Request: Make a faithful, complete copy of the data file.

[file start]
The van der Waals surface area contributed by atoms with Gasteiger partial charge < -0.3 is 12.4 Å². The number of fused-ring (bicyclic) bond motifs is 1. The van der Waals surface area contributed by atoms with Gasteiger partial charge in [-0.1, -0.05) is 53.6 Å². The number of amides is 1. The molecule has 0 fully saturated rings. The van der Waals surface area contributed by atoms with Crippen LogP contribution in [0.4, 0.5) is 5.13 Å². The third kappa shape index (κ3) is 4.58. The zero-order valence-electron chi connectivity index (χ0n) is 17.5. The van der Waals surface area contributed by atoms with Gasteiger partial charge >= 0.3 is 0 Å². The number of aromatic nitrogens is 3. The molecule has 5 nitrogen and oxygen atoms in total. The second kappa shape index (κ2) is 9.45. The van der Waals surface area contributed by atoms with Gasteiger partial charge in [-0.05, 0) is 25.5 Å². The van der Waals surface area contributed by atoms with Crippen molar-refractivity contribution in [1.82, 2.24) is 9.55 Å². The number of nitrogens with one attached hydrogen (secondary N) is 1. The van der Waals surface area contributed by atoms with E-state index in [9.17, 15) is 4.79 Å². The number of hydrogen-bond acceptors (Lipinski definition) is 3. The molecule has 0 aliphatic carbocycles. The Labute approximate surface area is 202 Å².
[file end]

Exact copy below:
The van der Waals surface area contributed by atoms with Gasteiger partial charge < -0.3 is 12.4 Å². The number of fused-ring (bicyclic) bond motifs is 1. The van der Waals surface area contributed by atoms with Gasteiger partial charge in [-0.1, -0.05) is 53.6 Å². The number of amides is 1. The molecule has 0 fully saturated rings. The van der Waals surface area contributed by atoms with Crippen LogP contribution in [0.4, 0.5) is 5.13 Å². The third kappa shape index (κ3) is 4.58. The zero-order valence-electron chi connectivity index (χ0n) is 17.5. The van der Waals surface area contributed by atoms with Gasteiger partial charge >= 0.3 is 0 Å². The number of aromatic nitrogens is 3. The molecule has 5 nitrogen and oxygen atoms in total. The second kappa shape index (κ2) is 9.45. The van der Waals surface area contributed by atoms with Gasteiger partial charge in [-0.05, 0) is 25.5 Å². The van der Waals surface area contributed by atoms with Crippen molar-refractivity contribution in [1.82, 2.24) is 9.55 Å². The number of nitrogens with one attached hydrogen (secondary N) is 1. The van der Waals surface area contributed by atoms with E-state index in [9.17, 15) is 4.79 Å². The number of hydrogen-bond acceptors (Lipinski definition) is 3. The molecule has 0 aliphatic carbocycles. The Labute approximate surface area is 202 Å².